Cursive: irrelevant or actually detrimental to society? (1 Viewer)

What is your opinion of cursive writing?

  • It is useless, but does not pose a direct threat to my enjoyment of life.

    Votes: 17 58.6%
  • It operates to actively undermine the happiness of all humanity.

    Votes: 6 20.7%
  • I love it. How else would I fill out the Furby order form when someone is using my landline?

    Votes: 6 20.7%

  • Total voters
    29

jbutler

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It is well-known among non-idiots that cursive is useless and a blight on the educational process as well as society at large. To this day, I can't even picture a cursive capital "Q". Just this afternoon I literally spent 5 minutes practicing signing my name to get one legible cursive signature for our office holiday card sent to clients. This has to stop.

There was a thread on Big Blue to this effect, but I would be remiss not to also provide this board with a repository for our collective frustration. With this thread, we can stop killing shivving hobos in the early morning hours to rid ourselves of the pent up anger we have toward cursive. Simply post here and be relieved.

Some of you might have thought on first glance that the subject of this thread referred to the band Cursive. It does. They are also intolerable. So good job choosing your name, Cursive. At least you gave advance warning of your horrible music.
 

abby99

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I can write legibly faster than I can print. It's easy, too -- I've been doing it since I was a child. Why wouldn't I write?
 

jbutler

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I can write legibly faster than I can print. It's easy, too -- I've been doing it since I was a child. Why wouldn't I write?

this is fair. i'll amend my position. those who do cursive may cursive, but those who have not yet cursived should never be cursed with cursiving.

Anyone else print in all caps on the reg?

edit: aww man, y u no all caps?

i go back and forth between all caps and including some lower case. i'm pretty much scribbling notes all day long for something or other so sometimes it comes down to how i want the note to appear for later formatting purposes when typed later.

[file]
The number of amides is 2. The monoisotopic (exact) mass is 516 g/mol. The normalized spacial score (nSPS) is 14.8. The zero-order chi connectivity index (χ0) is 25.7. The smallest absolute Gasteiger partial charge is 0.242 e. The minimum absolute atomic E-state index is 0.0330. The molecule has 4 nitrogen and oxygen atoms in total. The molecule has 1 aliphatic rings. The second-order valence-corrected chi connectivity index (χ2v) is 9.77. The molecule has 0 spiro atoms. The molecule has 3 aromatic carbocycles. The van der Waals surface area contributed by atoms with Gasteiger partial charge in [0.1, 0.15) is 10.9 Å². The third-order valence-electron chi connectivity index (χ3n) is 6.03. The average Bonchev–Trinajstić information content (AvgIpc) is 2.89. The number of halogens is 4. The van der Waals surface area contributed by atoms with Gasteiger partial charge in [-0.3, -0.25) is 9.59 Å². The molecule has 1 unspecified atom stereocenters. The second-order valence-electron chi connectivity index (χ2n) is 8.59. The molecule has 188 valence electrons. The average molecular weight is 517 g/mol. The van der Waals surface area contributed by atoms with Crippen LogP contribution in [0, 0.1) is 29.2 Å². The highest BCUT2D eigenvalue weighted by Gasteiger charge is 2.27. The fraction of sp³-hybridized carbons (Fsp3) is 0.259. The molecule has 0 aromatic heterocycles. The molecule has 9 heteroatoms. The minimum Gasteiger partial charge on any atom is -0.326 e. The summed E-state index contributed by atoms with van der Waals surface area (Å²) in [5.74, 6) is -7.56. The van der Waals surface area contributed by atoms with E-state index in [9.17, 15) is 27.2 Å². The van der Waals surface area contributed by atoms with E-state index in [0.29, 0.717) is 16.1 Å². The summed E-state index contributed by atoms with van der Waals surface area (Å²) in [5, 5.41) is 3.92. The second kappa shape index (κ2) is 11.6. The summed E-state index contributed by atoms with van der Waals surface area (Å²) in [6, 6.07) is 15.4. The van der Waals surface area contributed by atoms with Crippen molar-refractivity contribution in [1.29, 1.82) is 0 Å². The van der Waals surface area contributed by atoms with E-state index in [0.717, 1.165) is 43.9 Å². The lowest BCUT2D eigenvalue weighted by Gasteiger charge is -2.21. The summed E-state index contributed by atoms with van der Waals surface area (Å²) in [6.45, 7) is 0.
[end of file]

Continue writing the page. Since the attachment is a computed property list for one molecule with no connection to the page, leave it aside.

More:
you're right, though, OP should have been in all caps. all rants should be in all caps all the time. should be in the internet policy guide somewhere.
 

Shaggy

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I scribble notes rather routinely. If the notes are intended to be read by another, everything is in caps... we former drafter engineer types refer to this as "lettering." If it is intended for me... it is a hodgepodge of cursivish lowercase.
 

Schmendr1ck

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Anyone else print in all caps on the reg?

edit: aww man, y u no all caps?

I WRITE IN ALL CAPS ALL THE TIME. CAPS LOCK IS CRUISE CONTROL FOR COOL.

I scribble notes rather routinely. If the notes are intended to be read by another, everything is in caps... we former drafter engineer types refer to this as "lettering." If it is intended for me... it is a hodgepodge of cursivish lowercase.

Yeah, +1 on this for me.
 

Mango

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I wondered this last year when I found out they still teach this stuff in schools but after thinking about it I wonder if it is actually not about cursive itself but more about increasing finger dexterity and fine motor skills.

Wax on, Wax off isnt about washing the car, its about learning martial arts :)
 

abby99

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As I've been working this afternoon, scribbling notes on post-its and making comments on budget statements (paper, of course), I tried to imagine what my life would be like if I had never learned to write in cursive and had to rely on the more time-consuming lettering method of putting thoughts to paper. And although it's been a while since I've taken classes, I LOL at printing a two-hour essay exam.